Bourgeois politicians praising other bourgeois politicians, even dead ones, is in the same category as self-praise. And as the saying goes, “self-praise is no praise”.
Their “adversarial” posturing against each other. even where they agree fundamentally, is a sham. Why should we believe them when they belatedly discover that a departed colleague was an honest person, a humane presence, a great man who might-have-been, someone who, though on the surface an opportunist scumbag, was really a person of deep and unbudgeable integrity.
Robin Cook died never knowing how highly esteemed he was in Westminster. Tony Blair loved him. So did the newspapers which had mercilessly pilloried him for years because of his “garden gnome” appearance. He was a man of deep integrity, they now insist.
But in fact Cook did behave like an honest man, and a man of principle.
He resigned from the government two years ago on a matter of principle. He disagreed with Blair’s policy of poodling after George Bush into war with Iraq. He didn’t think it was necessary. He didn’t think it could achieve their stated objectives. He thought it would not diminish but boost “international terrorism”.
Others in the Cabinet probably thought that too, but only Cook and Junior Minister John Denham resigned.
Compare Cook’s behaviour with that of the indecently indecisive caterwauling of the “conscience-challenged” careerist Clare Short, who stayed in the government during the war and then resigned in a fit of pique, and you see that the conventional praise showered on the corpse of a dead politician by other politicians is not in this case just a reflex of political hypocrisy.
Cook appeared on Alliance For Workers Liberty-organised platforms to support free trade unions in the Stalinist bloc in the late 1980s, when that cause was neither fashionable nor popular on the “left”.
But Cook’s were left-liberal, not socialist principles. An apparently hardish left in the early 80s, he was one of those who joined the right in electing Neil Kinnock as leader of the Labour Party (he was Kinnock’s campaign manager for the leadership bid) with a brief to defeat and isolate the serious left and trundle the party rightwards.
In control of the Labour Party, the coalition of soft-lefts and Old Labour right-wingers like Roy Hattersley made defeating the Tories their be-all and end-all. That came to mean defeating them on almost any political basis. By the mid 90s it meant defeating them on the basis of Blair’s and Brown’s version of Thatcherite politics.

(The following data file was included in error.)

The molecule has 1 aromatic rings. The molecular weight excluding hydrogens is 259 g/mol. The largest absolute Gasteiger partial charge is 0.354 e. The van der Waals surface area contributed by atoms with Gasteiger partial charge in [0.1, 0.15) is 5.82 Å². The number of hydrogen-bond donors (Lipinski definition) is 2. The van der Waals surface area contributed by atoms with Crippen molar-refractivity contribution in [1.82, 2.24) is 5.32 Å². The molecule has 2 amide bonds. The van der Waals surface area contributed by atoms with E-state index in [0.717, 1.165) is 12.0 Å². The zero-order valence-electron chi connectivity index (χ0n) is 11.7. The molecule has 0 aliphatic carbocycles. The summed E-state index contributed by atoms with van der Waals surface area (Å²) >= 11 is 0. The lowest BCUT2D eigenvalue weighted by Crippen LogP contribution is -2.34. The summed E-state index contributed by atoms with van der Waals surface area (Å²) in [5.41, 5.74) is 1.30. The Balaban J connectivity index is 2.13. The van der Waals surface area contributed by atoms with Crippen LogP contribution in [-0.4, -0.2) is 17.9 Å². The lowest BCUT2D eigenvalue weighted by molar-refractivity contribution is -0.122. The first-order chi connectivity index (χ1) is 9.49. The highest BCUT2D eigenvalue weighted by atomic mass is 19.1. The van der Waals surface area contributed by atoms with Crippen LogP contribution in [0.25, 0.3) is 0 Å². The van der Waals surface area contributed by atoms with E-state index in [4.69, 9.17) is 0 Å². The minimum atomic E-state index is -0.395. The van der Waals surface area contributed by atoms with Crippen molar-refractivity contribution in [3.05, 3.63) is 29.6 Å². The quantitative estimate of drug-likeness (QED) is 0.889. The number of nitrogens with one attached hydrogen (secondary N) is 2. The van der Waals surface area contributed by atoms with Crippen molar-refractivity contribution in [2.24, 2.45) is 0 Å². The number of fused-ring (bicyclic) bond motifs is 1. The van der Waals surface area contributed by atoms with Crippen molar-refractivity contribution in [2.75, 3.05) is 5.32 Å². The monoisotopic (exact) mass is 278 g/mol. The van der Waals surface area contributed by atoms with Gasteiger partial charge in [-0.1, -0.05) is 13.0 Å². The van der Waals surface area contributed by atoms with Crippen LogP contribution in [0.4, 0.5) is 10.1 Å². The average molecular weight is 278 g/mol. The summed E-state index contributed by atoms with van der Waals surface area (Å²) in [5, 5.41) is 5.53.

When Kinnock resigned after losing two General Elections in a row, and then when his successor John Smith died suddenly in 1994, Blair and Brown seized the chance to turn Labour into a Thatcherite party.
Cook, and for that matter Kinnock, most likely did not intend that to be the outcome of their drive to “modernise” the Labour Party, but they prepared the way for it.
Kinnock’s deputy Roy Hattersley is now, though still in his politics an Old Labour right-winger, a critic of Blair’s government from the left. In his Guardian column recently, he recalled his shock at hearing David Blunkett — a prominent local government “left” of the early ’80s — in a Shadow Cabinet meeting, discussing policy options entirely from the point of view of dishing the Tories, without regard for what was right or wrong, principled or unprincipled.
The dominant people were, in varying degrees of shamelessness, all like that. Blair’s “new Labour”, neo-Thatcherite government is the result.
Cook showed himself to be a man of principle over Iraq: but his principles had allowed him to be part of a government which kept Tory anti-union legislation, laws which Blair himself described as the most restrictive in Western Europe, on the statute books.
We need women and men of principle — but working-class socialist principle!